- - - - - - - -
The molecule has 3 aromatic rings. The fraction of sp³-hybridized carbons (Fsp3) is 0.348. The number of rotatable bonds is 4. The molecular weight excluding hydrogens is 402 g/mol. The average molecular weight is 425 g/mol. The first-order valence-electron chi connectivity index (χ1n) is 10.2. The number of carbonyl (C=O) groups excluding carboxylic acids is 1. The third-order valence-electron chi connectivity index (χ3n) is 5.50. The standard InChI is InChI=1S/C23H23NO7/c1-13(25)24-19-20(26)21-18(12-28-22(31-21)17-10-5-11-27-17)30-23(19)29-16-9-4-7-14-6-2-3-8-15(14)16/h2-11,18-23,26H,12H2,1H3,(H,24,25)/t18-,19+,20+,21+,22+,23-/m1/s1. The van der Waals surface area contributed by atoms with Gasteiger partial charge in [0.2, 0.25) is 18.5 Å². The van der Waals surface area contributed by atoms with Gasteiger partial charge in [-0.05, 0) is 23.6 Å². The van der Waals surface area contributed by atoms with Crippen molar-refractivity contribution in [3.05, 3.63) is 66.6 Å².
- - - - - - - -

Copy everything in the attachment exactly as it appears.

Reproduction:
The molecule has 3 aromatic rings. The fraction of sp³-hybridized carbons (Fsp3) is 0.348. The number of rotatable bonds is 4. The molecular weight excluding hydrogens is 402 g/mol. The average molecular weight is 425 g/mol. The first-order valence-electron chi connectivity index (χ1n) is 10.2. The number of carbonyl (C=O) groups excluding carboxylic acids is 1. The third-order valence-electron chi connectivity index (χ3n) is 5.50. The standard InChI is InChI=1S/C23H23NO7/c1-13(25)24-19-20(26)21-18(12-28-22(31-21)17-10-5-11-27-17)30-23(19)29-16-9-4-7-14-6-2-3-8-15(14)16/h2-11,18-23,26H,12H2,1H3,(H,24,25)/t18-,19+,20+,21+,22+,23-/m1/s1. The van der Waals surface area contributed by atoms with Gasteiger partial charge in [0.2, 0.25) is 18.5 Å². The van der Waals surface area contributed by atoms with Gasteiger partial charge in [-0.05, 0) is 23.6 Å². The van der Waals surface area contributed by atoms with Crippen molar-refractivity contribution in [3.05, 3.63) is 66.6 Å².